Yesterday we looked at the bizarrely-limited-but-not-otherwise-bad coverage of the religion angles in recent debates over whether to change marriage law. I suggested in the comments to that post that some reporters were neither curious nor terribly thoughtful in how they approached the topic. What follows is an example that so thoroughly validates my point that you may be forgiven for suspecting an elaborate hoax on my part. But I promise that this really appeared on WIBV-TV in Buffalo, New York:
New York's new law allowing same-sex marriage is drawing mixed reaction from the State's religious community.
The Bible teaches that marriage is the union of a man and a woman. But human and civil rights philosophies teach us that all people are equal, and should enjoy equal freedoms.
Those diametrically-opposed ways of thinking have ignited debate about same-sex marriage within some congregations.
While it would probably be best to respond to this excerpt by dropping the mike and walking away, let's go ahead and parse it.
What in the world does it mean to say "the Bible" teaches that marriage is as described? Certainly Jesus was quite clear about this, and he's the "author and perfecter" of the Christian faith, but it's also true that "the Bible" details unions of "a" man and more than "a woman." I'm not sure it would be accurate to say they're "taught" but certainly these Scriptures aren't so easily described as we see above.
So the description of the "religious" position is bizarre. But how about that sentence that follows? I mean, I have no idea what reporter Rachel Kingston was trying to say. Human philosophies? As opposed to non-human philosophies? Do tell me more. And it's even more offensive to suggest that "civil rights philosophies" uniform ideas on marriage policy than that religious adherents do. Within the libertarian community alone, there are people who argue that marriage is an institution that predates government and, as such, should not be redefined by the government. There are people who support opening marriage up to same-sex couples or other family units such as polyamorous or polygamous families. And there are people who argue that the state should not provide benefits or penalties to any family unit, no matter its composition.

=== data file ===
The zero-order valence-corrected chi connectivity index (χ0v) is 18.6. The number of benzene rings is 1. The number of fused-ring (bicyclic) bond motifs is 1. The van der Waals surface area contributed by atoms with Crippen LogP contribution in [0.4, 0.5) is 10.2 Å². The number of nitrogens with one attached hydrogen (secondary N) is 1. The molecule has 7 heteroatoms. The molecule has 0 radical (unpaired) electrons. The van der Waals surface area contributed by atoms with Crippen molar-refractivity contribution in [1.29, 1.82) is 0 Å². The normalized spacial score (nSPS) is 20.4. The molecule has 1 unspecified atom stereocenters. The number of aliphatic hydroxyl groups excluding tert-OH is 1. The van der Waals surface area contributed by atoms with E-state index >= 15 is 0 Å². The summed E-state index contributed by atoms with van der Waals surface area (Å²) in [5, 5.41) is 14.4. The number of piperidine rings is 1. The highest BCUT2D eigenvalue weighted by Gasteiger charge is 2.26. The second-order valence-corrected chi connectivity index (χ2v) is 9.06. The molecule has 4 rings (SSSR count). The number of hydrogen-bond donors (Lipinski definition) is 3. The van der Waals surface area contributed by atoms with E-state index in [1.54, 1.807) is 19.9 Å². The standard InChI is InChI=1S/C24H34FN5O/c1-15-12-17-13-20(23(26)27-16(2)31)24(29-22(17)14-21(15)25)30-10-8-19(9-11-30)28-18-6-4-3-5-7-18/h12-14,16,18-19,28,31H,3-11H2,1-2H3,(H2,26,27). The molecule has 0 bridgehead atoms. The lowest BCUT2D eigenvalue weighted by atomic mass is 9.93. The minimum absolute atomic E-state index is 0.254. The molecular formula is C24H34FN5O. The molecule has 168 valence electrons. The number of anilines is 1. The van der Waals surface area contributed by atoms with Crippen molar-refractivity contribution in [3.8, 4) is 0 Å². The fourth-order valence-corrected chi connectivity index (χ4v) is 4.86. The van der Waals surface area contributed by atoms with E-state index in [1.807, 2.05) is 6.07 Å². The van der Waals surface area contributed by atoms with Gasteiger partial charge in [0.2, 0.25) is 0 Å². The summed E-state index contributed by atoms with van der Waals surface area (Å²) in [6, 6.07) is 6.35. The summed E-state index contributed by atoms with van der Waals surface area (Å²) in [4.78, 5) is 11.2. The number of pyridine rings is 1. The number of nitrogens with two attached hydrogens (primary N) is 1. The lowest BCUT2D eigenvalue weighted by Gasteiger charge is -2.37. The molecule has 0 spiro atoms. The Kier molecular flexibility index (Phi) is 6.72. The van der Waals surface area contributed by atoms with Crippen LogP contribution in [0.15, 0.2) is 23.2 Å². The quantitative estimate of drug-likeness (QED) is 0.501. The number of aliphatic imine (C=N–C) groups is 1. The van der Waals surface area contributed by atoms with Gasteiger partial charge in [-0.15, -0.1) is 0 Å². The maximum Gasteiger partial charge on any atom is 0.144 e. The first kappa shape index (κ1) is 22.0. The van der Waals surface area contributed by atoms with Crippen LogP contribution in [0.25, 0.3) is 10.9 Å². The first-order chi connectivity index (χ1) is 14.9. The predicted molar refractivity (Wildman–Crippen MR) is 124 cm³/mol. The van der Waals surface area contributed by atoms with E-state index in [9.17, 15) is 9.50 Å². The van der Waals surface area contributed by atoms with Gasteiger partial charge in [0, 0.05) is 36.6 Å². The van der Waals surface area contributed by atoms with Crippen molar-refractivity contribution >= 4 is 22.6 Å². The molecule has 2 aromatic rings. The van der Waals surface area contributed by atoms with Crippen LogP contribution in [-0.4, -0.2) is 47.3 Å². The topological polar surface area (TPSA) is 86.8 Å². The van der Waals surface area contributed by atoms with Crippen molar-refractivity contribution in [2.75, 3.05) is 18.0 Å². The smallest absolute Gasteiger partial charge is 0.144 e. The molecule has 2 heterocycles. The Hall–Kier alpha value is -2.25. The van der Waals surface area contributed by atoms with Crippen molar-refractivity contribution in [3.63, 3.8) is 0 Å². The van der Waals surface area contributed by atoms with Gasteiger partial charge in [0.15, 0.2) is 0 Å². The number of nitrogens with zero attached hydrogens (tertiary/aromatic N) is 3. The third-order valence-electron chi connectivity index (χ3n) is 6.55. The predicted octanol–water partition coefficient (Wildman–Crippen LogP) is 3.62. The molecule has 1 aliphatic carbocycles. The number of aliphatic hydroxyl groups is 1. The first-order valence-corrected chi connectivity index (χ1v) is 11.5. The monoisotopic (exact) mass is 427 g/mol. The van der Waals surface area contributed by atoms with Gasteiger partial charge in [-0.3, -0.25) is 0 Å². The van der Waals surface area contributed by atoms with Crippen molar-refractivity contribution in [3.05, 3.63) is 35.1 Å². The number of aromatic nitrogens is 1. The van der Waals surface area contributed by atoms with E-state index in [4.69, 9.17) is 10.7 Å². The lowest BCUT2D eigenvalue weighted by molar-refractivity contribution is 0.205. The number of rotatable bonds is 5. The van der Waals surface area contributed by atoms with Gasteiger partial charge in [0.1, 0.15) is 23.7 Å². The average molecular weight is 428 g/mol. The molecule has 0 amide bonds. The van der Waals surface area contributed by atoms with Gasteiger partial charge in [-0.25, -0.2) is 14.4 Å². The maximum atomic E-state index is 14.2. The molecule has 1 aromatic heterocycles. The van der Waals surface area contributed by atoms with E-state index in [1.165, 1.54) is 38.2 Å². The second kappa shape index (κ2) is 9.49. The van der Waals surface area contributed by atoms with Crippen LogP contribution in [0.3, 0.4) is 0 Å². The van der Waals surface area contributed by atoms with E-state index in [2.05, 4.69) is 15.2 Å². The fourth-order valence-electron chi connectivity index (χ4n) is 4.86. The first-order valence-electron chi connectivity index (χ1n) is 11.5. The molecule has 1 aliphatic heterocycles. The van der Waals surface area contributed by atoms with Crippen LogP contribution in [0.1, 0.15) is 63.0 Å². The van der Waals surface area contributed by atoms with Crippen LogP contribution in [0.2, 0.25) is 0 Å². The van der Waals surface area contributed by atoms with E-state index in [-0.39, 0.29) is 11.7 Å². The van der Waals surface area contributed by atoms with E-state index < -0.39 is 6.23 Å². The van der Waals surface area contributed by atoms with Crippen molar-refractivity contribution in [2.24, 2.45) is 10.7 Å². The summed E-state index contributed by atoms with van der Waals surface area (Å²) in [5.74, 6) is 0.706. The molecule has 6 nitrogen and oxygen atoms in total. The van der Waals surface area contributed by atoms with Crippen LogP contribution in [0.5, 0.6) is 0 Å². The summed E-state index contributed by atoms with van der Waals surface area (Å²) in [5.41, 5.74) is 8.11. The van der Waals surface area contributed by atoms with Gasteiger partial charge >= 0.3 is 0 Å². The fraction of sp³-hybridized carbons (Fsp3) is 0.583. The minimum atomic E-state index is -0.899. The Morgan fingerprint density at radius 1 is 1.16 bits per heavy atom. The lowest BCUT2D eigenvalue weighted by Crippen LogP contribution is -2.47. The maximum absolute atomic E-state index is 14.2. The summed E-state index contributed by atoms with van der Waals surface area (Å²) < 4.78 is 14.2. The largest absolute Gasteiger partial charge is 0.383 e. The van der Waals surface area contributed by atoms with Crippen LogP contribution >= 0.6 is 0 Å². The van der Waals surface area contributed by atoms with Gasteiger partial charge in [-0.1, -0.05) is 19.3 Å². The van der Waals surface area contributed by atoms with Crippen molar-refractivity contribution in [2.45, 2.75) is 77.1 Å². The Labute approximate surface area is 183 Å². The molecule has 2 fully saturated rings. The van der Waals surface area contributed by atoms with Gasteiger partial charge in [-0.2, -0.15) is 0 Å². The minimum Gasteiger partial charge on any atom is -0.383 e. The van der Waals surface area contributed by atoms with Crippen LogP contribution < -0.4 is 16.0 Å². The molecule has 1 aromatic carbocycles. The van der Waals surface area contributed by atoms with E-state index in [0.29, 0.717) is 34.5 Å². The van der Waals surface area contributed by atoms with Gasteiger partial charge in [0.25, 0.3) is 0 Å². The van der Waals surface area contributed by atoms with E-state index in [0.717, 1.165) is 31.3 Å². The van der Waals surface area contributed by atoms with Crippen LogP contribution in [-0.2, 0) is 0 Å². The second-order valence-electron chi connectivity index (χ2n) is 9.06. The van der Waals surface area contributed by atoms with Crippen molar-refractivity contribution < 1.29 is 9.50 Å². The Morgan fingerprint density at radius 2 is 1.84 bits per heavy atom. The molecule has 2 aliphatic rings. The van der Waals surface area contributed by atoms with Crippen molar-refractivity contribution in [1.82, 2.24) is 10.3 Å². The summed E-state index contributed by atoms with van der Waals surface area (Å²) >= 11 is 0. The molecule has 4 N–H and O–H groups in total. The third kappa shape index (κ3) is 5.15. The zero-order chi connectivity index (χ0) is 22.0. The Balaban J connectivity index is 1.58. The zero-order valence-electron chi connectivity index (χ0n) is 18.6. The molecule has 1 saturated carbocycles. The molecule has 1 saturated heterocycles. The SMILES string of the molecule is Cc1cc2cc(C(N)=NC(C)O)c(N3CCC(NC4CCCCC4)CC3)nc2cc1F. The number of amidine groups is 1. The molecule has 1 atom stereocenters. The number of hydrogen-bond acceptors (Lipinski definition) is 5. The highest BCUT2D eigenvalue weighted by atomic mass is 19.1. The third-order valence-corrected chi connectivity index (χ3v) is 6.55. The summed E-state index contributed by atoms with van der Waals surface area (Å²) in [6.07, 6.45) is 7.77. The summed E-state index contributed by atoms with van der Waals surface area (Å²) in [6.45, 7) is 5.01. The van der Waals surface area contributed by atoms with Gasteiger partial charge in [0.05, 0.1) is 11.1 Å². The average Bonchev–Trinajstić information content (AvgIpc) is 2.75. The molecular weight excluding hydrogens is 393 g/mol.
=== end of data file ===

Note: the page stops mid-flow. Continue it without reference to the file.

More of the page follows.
I hope that no one out of college would characterize any of these arguments as the same argument, much less as "all people are equal and should enjoy equal freedoms." It may be an effective talking point or something, but it's an amateur description of any philosophical argument surrounding marriage law.
Certainly some religious adherents care so much about marriage because of how strongly Jesus Christ talked about the importance of marriage as a one-man, one-woman arrangement (shhh -- don't tell Lisa Miller!). And certainly some religious adherents are worried about how they might be treated should their religious views come in conflict with regulations.
But it's also true that many religious adherents base their arguments against same-sex marriage at the governmental level not on the words of Jesus but, rather, on secular arguments. You will not be surprised that this brilliant report failed to get that nuance.
And, then again, it's also true that those religious adherents who favor changing marriage law aren't claiming to do so without guidance from their religious texts.
So calling these two horribly-characterized positions above "diametrically opposed" is also ridiculous.
Anyway, we learn about the views of an Episcopal Church leader in New York and the Catholic Conference of Bishops in New York. If you recall our "liberals discuss, conservatives rail" discussion, you may appreciate how these two views were presented:
Some, including the Episcopal Church, are embracing that debate, and looking for ways to evolve their faith. ...
Others are choosing to adhere to more traditional views.
Anyway, there's no question that this is a particularly bad example of the genre "mainstream media looks at same-sex marriage debate" but only in terms of degree. I'm glad that you don't need credentials to be a journalist. I sure don't have them.
But we would be served by having reporters who have a tad more knowledge about the arguments for and against changing marriage law, including the arguments made by human philosophers.